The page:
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Friday, Apr. 29, 2016

Giving back to the community

Thursday, May 7, 2009

These lovely ladies arrive early every morning at the Fun and Friends Senior Center to prepare meals in the kitchen for Meals on Wheels. Photo by Emily McIntosh
Reporters note: This is the third story in a series featuring Meals on Wheels.

Volunteering is normally considered a way to give back to the community, but people rarely think of volunteering as a way to help themselves, too.

This week on my Meals on Wheels adventure in Thayer, I went on route three, out in the countryside all the way to Couch and on some dirt side roads to deliver hot meals to the elderly.

I acted as both packer and carrier for this route. The packer gets the meals ready for each delivery as the driver pulls up to the driveway.

The driver was James Brown, who served in the Army in Vietnam and said he suffers from depression and post traumatic stress disorder (PTSD).

James is not alone. Depression and PTSD is a growing problem, especially with veterans and current soldiers. Depression, alone, is a disease that plagues about 16 percent of Americans, according to www.depression.com.

"I needed something to do," James said. "Actually, my psychologist recommended it (volunteering with Meals on Wheels). I needed to get out more, you know, where I could do stuff like that."

"It gets me out. That's the main thing to get me out of the house some, you know, and enjoy," James said.

He said he knew he suffered from depression several years ago but didn't start being treated until this past year. There are many depression sufferers who put off treatment because they either feel they can handle it or because they think it's normal.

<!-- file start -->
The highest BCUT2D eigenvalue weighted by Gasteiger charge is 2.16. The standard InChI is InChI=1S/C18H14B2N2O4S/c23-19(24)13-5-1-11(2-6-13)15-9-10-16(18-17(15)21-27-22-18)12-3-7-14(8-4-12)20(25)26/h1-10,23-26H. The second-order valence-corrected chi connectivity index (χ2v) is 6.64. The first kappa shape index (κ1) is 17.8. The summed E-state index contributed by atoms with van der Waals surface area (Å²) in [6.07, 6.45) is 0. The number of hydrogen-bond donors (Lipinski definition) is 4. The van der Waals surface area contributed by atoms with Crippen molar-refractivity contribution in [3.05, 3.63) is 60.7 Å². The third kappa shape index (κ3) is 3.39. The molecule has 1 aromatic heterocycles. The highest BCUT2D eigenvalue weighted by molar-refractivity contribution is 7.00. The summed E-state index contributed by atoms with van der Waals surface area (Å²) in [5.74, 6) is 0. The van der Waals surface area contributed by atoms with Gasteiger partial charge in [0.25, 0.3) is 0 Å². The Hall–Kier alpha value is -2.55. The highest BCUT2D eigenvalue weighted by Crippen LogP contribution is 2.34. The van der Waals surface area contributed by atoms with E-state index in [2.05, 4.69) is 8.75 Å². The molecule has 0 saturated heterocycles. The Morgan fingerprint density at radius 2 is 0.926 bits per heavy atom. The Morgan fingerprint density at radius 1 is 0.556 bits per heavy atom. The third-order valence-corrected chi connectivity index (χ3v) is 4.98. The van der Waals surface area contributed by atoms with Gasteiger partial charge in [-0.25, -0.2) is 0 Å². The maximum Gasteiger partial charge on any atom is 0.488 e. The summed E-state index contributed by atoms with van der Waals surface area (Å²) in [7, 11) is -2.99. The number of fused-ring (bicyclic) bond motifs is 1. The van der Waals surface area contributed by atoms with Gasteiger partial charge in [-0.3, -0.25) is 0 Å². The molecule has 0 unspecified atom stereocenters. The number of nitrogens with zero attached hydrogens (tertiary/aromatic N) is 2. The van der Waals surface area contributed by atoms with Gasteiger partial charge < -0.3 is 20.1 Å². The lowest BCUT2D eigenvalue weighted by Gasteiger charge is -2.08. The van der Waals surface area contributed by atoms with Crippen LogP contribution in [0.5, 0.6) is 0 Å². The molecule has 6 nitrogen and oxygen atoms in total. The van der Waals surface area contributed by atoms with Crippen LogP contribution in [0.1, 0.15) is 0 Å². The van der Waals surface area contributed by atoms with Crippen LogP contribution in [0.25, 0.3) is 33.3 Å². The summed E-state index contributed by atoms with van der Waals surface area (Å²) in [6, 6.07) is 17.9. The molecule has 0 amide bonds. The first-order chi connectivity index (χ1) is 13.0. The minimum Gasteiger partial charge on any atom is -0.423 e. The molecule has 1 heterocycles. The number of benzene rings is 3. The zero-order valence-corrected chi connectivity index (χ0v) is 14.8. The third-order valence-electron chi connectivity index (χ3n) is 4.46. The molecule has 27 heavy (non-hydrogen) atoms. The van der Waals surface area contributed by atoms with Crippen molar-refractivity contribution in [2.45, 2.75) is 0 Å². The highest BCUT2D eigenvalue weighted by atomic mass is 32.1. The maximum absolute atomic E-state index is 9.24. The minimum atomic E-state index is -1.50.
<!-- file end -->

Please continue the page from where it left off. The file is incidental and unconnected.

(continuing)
James has been driving the same route most of the time he has been volunteering with Meals on Wheels. He said he has worked with the program for a little over a year. He said the 28 mile route is relaxing because of the beautiful country and the longer drives in between deliveries.

Though Meals on Wheels is committed to helping the elderly with their food, it has also been able to help James.

"It (volunteering) helps," James said. "Otherwise, see, I'd probably be sitting at home watching TV, you know what I mean?"

Those who suffer from depression often feel useless and believe they are not needed, and no one cares about them. However, when people volunteer, they begin to feel as if they are a part of something that matters and begin to feel as if they are needed. Seeing an elderly lady receive her meals and say, "Thank you, I don't know what I would do without you," is enough to make anyone feel good inside.

"I'm getting the benefit out of it as well as the customers," James said. "That's the way I see it."

For those who want to volunteer with Meals on Wheels, they can call or stop by the Fun and Friends Senior Center. The number is 264-7354.

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